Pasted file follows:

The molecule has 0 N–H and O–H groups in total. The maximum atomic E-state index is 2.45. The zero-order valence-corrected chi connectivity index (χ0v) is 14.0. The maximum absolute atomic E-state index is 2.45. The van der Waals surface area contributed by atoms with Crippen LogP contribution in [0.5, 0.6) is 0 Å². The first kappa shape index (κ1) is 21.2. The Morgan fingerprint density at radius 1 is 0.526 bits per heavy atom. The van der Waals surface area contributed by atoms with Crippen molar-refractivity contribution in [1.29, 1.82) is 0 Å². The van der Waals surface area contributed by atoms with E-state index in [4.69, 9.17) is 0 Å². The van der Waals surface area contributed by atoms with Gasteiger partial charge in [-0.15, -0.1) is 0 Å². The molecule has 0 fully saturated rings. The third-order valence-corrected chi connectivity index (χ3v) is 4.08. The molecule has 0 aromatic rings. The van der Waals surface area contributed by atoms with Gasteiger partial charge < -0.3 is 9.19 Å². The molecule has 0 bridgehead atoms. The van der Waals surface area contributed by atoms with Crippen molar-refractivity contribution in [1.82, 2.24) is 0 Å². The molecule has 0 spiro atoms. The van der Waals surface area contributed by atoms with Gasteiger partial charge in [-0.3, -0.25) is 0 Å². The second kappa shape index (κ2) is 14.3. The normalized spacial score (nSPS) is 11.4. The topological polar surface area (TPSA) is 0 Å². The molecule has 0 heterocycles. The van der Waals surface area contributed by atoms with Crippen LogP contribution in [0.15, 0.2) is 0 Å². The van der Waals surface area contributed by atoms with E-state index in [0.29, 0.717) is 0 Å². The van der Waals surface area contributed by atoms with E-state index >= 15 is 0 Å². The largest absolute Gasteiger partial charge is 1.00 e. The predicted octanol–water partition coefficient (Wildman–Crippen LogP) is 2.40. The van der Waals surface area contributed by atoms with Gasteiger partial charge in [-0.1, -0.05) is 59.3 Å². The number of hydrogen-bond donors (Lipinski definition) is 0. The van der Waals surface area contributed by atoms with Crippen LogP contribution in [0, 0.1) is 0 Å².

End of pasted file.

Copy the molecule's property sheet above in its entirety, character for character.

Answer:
The molecule has 0 N–H and O–H groups in total. The maximum atomic E-state index is 2.45. The zero-order valence-corrected chi connectivity index (χ0v) is 14.0. The maximum absolute atomic E-state index is 2.45. The van der Waals surface area contributed by atoms with Crippen LogP contribution in [0.5, 0.6) is 0 Å². The first kappa shape index (κ1) is 21.2. The Morgan fingerprint density at radius 1 is 0.526 bits per heavy atom. The van der Waals surface area contributed by atoms with Crippen molar-refractivity contribution in [1.29, 1.82) is 0 Å². The van der Waals surface area contributed by atoms with E-state index in [4.69, 9.17) is 0 Å². The van der Waals surface area contributed by atoms with Gasteiger partial charge in [-0.15, -0.1) is 0 Å². The molecule has 0 fully saturated rings. The third-order valence-corrected chi connectivity index (χ3v) is 4.08. The molecule has 0 aromatic rings. The van der Waals surface area contributed by atoms with Gasteiger partial charge < -0.3 is 9.19 Å². The molecule has 0 bridgehead atoms. The van der Waals surface area contributed by atoms with Crippen molar-refractivity contribution in [1.82, 2.24) is 0 Å². The molecule has 0 spiro atoms. The van der Waals surface area contributed by atoms with Gasteiger partial charge in [-0.3, -0.25) is 0 Å². The second kappa shape index (κ2) is 14.3. The normalized spacial score (nSPS) is 11.4. The topological polar surface area (TPSA) is 0 Å². The molecule has 0 heterocycles. The van der Waals surface area contributed by atoms with Crippen LogP contribution in [0.15, 0.2) is 0 Å². The van der Waals surface area contributed by atoms with E-state index in [0.29, 0.717) is 0 Å². The van der Waals surface area contributed by atoms with E-state index >= 15 is 0 Å². The largest absolute Gasteiger partial charge is 1.00 e. The predicted octanol–water partition coefficient (Wildman–Crippen LogP) is 2.40. The van der Waals surface area contributed by atoms with Gasteiger partial charge in [-0.1, -0.05) is 59.3 Å². The number of hydrogen-bond donors (Lipinski definition) is 0. The van der Waals surface area contributed by atoms with Crippen LogP contribution in [0, 0.1) is 0 Å².